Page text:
Good morning readers!
I apologize for my absence, but as I explained in my last post, I’ve been taking some classes and have just been generally pretty busy. It doesn’t help that my mind was three times as busy with everything else that I was trying to accomplish. But, here we are, two months later, still breathing and still writing.
In a recently unearthed folder on an old computer, I discovered this poem. It’s from my undergrad years. Specifically, it’s from my Advanced Poetry class. The assignment was to personify an everyday object. I reached out to an old friend for help when, the day before the assignment was due, I couldn’t think of a proper subject. When Sarah gave me the word “baby’s crib,” I’m sure she wasn’t thinking what this poem became.
I tried to write from a new perspective. The typical image that comes to mind of a baby’s crib, at least in my experience, is a peaceful nursery with maybe a lullaby tinkling in the background or a loving mother humming some folk song, I don’t know, but I wanted to turn that image on its head. Put some reality back into the scene and deromanticize it a little.
As an undergrad junior with zero parental experience, I should say that I might not have been the best person for the job, but it turned out decent, I think, and I’m excited to share it with you.
Cry Me a Bag of Shit: A Crib’s Lament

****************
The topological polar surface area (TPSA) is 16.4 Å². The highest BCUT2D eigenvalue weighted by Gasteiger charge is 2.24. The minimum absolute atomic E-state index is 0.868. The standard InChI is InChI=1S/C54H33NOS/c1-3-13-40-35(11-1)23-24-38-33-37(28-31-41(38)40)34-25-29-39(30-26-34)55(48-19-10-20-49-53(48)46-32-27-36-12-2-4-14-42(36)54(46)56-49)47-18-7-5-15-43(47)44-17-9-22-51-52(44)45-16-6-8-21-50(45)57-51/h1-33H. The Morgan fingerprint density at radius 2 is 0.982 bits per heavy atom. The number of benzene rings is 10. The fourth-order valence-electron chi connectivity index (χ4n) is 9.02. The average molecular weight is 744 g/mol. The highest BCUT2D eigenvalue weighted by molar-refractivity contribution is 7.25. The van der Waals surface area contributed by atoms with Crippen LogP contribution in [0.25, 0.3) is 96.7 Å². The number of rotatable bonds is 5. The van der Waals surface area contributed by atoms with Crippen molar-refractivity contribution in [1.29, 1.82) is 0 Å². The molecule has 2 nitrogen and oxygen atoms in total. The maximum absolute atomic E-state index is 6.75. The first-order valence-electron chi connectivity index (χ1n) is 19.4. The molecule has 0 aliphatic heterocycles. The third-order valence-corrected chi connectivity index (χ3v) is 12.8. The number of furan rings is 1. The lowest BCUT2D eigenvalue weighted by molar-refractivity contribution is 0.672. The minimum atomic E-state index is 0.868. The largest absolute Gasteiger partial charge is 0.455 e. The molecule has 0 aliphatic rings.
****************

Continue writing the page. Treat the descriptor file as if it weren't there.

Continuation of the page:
Your mother wiped my feet with Lysol wipes
after your brother’s puppy pissed all over them.
She wiped my mat and bars with more wipes
for good measure: a baby’s bed can never be too clean.
You cry night after night, and your parents take turns
feeding you, burping you, changing you
at three in the morning. I can hear them complain
about it later in the kitchen three doors down,
but no one gives a shit about me.
I broke one of my wheels the other day, after
you threw a tantrum for the formula you hardly drink.
I could feel the bones in your tiny fat foot
as it hit my bars again and again. Did you apologize?
No. You cried harder. Did they? No. No, they appeased
you; gave you the damned bottle before fixing my wheel
for your safety—they did a crappy job, by the way.
Your mother used the wipes again to clean up your mess.
Not just your pap and your vomit, but your shit, too.
She pulled out a Pampers wipe to clean you and
another Lysol one to clean me.
I never did like the smell of lemons.
Just promise me this:
when I end up in your baby’s nursery
after you’ve grown up, promise me
that I won’t have to deal
with your brat’s bags of shit, too.
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I plan to return to posting weekly, so keep an eye out for updates, and I hope you have a marvelous day. If you haven’t had the best of days, I hope that my writing helps you in some way and that you might find at least a little joy in the remainder of your day.